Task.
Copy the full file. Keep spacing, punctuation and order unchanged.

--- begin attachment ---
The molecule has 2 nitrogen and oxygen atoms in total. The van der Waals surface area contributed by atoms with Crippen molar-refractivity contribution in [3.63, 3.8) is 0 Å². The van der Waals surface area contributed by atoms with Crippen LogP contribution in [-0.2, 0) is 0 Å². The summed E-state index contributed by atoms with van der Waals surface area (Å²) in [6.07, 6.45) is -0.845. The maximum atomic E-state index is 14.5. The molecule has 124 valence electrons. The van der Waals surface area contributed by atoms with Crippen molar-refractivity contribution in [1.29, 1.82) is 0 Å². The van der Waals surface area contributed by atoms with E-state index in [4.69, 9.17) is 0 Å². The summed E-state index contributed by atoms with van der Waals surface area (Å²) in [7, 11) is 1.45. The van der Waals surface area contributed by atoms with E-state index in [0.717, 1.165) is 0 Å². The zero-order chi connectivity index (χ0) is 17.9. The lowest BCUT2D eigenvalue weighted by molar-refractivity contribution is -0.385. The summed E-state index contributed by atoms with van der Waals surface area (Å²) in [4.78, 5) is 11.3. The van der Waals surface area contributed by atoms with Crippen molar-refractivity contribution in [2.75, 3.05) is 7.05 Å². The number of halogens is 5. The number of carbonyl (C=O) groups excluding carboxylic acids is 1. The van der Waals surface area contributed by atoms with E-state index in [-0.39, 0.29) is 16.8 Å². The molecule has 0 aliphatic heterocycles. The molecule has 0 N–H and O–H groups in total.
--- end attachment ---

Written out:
The molecule has 2 nitrogen and oxygen atoms in total. The van der Waals surface area contributed by atoms with Crippen molar-refractivity contribution in [3.63, 3.8) is 0 Å². The van der Waals surface area contributed by atoms with Crippen LogP contribution in [-0.2, 0) is 0 Å². The summed E-state index contributed by atoms with van der Waals surface area (Å²) in [6.07, 6.45) is -0.845. The maximum atomic E-state index is 14.5. The molecule has 124 valence electrons. The van der Waals surface area contributed by atoms with Crippen molar-refractivity contribution in [1.29, 1.82) is 0 Å². The van der Waals surface area contributed by atoms with E-state index in [4.69, 9.17) is 0 Å². The summed E-state index contributed by atoms with van der Waals surface area (Å²) in [7, 11) is 1.45. The van der Waals surface area contributed by atoms with E-state index in [0.717, 1.165) is 0 Å². The zero-order chi connectivity index (χ0) is 17.9. The lowest BCUT2D eigenvalue weighted by molar-refractivity contribution is -0.385. The summed E-state index contributed by atoms with van der Waals surface area (Å²) in [4.78, 5) is 11.3. The van der Waals surface area contributed by atoms with Crippen molar-refractivity contribution in [2.75, 3.05) is 7.05 Å². The number of halogens is 5. The number of carbonyl (C=O) groups excluding carboxylic acids is 1. The van der Waals surface area contributed by atoms with E-state index in [-0.39, 0.29) is 16.8 Å². The molecule has 0 aliphatic heterocycles. The molecule has 0 N–H and O–H groups in total.